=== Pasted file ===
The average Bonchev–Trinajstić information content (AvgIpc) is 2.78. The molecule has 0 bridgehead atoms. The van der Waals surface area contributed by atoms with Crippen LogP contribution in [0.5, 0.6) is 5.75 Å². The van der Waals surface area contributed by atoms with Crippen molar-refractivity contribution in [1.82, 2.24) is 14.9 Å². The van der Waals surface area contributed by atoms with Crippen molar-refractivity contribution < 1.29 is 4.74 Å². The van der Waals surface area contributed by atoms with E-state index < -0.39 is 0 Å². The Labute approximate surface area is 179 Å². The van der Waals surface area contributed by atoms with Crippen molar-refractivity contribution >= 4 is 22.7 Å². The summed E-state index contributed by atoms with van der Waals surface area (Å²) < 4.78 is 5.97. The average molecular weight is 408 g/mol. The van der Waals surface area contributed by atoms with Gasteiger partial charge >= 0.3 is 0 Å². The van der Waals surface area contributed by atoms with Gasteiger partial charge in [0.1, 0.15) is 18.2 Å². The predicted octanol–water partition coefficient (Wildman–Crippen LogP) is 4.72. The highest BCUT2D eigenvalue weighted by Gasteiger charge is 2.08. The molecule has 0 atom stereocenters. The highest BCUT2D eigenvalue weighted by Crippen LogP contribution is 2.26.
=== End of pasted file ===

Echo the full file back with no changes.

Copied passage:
The average Bonchev–Trinajstić information content (AvgIpc) is 2.78. The molecule has 0 bridgehead atoms. The van der Waals surface area contributed by atoms with Crippen LogP contribution in [0.5, 0.6) is 5.75 Å². The van der Waals surface area contributed by atoms with Crippen molar-refractivity contribution in [1.82, 2.24) is 14.9 Å². The van der Waals surface area contributed by atoms with Crippen molar-refractivity contribution < 1.29 is 4.74 Å². The van der Waals surface area contributed by atoms with E-state index < -0.39 is 0 Å². The Labute approximate surface area is 179 Å². The van der Waals surface area contributed by atoms with Crippen molar-refractivity contribution >= 4 is 22.7 Å². The summed E-state index contributed by atoms with van der Waals surface area (Å²) < 4.78 is 5.97. The average molecular weight is 408 g/mol. The van der Waals surface area contributed by atoms with Gasteiger partial charge >= 0.3 is 0 Å². The van der Waals surface area contributed by atoms with Gasteiger partial charge in [0.1, 0.15) is 18.2 Å². The predicted octanol–water partition coefficient (Wildman–Crippen LogP) is 4.72. The highest BCUT2D eigenvalue weighted by Gasteiger charge is 2.08. The molecule has 0 atom stereocenters. The highest BCUT2D eigenvalue weighted by Crippen LogP contribution is 2.26.